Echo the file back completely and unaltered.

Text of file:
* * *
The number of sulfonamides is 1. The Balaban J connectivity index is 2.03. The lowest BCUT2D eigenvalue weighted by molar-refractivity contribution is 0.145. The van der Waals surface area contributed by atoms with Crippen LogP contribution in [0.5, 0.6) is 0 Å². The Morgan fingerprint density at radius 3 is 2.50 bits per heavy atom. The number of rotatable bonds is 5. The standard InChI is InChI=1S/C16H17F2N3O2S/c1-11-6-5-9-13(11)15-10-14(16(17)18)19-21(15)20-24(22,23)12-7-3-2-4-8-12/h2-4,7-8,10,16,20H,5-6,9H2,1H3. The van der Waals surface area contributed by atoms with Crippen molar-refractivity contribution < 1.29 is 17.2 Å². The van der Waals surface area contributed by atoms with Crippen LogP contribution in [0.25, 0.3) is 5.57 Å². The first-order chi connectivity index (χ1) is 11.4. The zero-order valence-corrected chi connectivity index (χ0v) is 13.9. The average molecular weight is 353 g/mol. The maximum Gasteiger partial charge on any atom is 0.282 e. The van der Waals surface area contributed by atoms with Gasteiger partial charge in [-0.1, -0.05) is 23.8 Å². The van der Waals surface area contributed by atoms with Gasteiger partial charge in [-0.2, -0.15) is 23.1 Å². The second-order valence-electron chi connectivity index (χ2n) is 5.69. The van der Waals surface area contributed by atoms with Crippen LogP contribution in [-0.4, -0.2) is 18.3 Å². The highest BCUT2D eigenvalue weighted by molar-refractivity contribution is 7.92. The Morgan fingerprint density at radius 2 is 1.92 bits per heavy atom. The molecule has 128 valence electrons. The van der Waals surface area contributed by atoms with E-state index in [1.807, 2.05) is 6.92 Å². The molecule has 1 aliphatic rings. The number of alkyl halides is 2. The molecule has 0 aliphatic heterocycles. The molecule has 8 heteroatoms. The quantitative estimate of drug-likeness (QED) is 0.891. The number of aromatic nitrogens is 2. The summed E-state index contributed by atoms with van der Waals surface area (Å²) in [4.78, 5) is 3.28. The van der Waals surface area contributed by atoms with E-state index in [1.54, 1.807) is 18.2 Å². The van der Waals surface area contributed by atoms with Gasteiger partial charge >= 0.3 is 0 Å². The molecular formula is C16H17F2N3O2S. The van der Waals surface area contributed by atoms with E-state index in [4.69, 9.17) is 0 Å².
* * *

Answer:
The number of sulfonamides is 1. The Balaban J connectivity index is 2.03. The lowest BCUT2D eigenvalue weighted by molar-refractivity contribution is 0.145. The van der Waals surface area contributed by atoms with Crippen LogP contribution in [0.5, 0.6) is 0 Å². The Morgan fingerprint density at radius 3 is 2.50 bits per heavy atom. The number of rotatable bonds is 5. The standard InChI is InChI=1S/C16H17F2N3O2S/c1-11-6-5-9-13(11)15-10-14(16(17)18)19-21(15)20-24(22,23)12-7-3-2-4-8-12/h2-4,7-8,10,16,20H,5-6,9H2,1H3. The van der Waals surface area contributed by atoms with Crippen molar-refractivity contribution < 1.29 is 17.2 Å². The van der Waals surface area contributed by atoms with Crippen LogP contribution in [0.25, 0.3) is 5.57 Å². The first-order chi connectivity index (χ1) is 11.4. The zero-order valence-corrected chi connectivity index (χ0v) is 13.9. The average molecular weight is 353 g/mol. The maximum Gasteiger partial charge on any atom is 0.282 e. The van der Waals surface area contributed by atoms with Gasteiger partial charge in [-0.1, -0.05) is 23.8 Å². The van der Waals surface area contributed by atoms with Gasteiger partial charge in [-0.2, -0.15) is 23.1 Å². The second-order valence-electron chi connectivity index (χ2n) is 5.69. The van der Waals surface area contributed by atoms with Crippen LogP contribution in [-0.4, -0.2) is 18.3 Å². The highest BCUT2D eigenvalue weighted by molar-refractivity contribution is 7.92. The Morgan fingerprint density at radius 2 is 1.92 bits per heavy atom. The molecule has 128 valence electrons. The van der Waals surface area contributed by atoms with E-state index in [1.807, 2.05) is 6.92 Å². The molecule has 1 aliphatic rings. The number of alkyl halides is 2. The molecule has 0 aliphatic heterocycles. The molecule has 8 heteroatoms. The quantitative estimate of drug-likeness (QED) is 0.891. The number of aromatic nitrogens is 2. The summed E-state index contributed by atoms with van der Waals surface area (Å²) in [4.78, 5) is 3.28. The van der Waals surface area contributed by atoms with E-state index in [1.54, 1.807) is 18.2 Å². The van der Waals surface area contributed by atoms with Gasteiger partial charge >= 0.3 is 0 Å². The molecular formula is C16H17F2N3O2S. The van der Waals surface area contributed by atoms with E-state index in [4.69, 9.17) is 0 Å².